Career growth ranks high on wish list


  • Nation
  • Wednesday, 31 Dec 2003

PETALING JAYA: For some Malaysians, their goal for next year is to have a better job and a rewarding career while others wish for a more civic-minded community. 

Management training co-ordinator V. Punetha, 25, said a lot of her wishes depended on her career development. 

“I want to buy a car at the end of next year, if my job goes well in 2004,” she said.  

Institutional sales executive Jalila Adnan, 36, is hoping for a better increment and bonus next year. 

“I need a better increment to support my eight kids,” she said when met recently.  

She also wished for peace and harmony under the guidance of Prime Minister Datuk Seri Abdullah Ahmad Badawi, saying: “I hope for better business prospects and a good future under his guidance.” 

Amir Khan, an engineering student at the Sunway campus of Monash University, hopes to maintain his current grade point average for next year.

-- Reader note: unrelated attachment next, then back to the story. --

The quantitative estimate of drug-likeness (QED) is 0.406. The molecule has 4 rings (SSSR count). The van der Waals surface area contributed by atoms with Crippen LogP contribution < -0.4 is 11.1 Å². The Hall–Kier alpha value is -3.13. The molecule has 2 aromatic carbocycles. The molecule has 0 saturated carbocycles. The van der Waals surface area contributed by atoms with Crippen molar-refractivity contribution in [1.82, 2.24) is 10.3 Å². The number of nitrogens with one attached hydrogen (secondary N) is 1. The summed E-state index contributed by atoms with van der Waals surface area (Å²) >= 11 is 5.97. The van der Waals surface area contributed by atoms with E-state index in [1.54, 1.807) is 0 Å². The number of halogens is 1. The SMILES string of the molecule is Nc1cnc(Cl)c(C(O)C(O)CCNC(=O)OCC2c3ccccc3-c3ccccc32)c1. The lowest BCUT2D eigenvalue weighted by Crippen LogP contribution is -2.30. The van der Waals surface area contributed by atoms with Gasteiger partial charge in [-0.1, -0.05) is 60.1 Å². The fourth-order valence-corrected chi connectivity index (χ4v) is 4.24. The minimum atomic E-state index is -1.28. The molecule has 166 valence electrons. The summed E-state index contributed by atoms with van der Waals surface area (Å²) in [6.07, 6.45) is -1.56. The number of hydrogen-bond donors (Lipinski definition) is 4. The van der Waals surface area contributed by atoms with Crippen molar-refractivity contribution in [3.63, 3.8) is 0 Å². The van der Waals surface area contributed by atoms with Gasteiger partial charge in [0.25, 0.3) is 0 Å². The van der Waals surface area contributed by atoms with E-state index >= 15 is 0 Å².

The 20-year-old student, who is a guitarist in aband, also hopes to do well musically. 

“I wish that my band Dragon Red gets signed up by a label and gets to perform in bigger gigs,” he said. 

Citing the problem of air pollution by heavy vehicles, Amir Khan also hoped Malaysians would be more responsible and service their vehicles more often to stop polluting the city. 

Amir Khan’s friend Jeremiah Abraham Selvaraj, who is an engineering student at the Nanyang Polytechnic in Singapore, said he would like to see more honesty and civic-mindedness among Malaysians. 

Relating an attempted robbery incident eight months ago, Jeremiah said he wished for better service from the police as he claimed that he did not get much help when he went to lodge a police report. 

He said three men had threatened him with a knife and forced him to withdraw his money from his Singaporean bank account when he was walking to Amir Khan’s house in SS1 at about 8.30pm on that day. 

Locksmith Jacques Chia looks forward to seeing his business grow next year but laments that it would be at the expense of the people. 

The 49-year-old businessman said he received a lot of business when snatch theft victims went to him to replace their locks. 

“Every time someone gets their handbag snatched, they come to me and have their locks replaced. 

He wants his business to grow but not at the expense of innocent parties, he said.  

Earlier wishes


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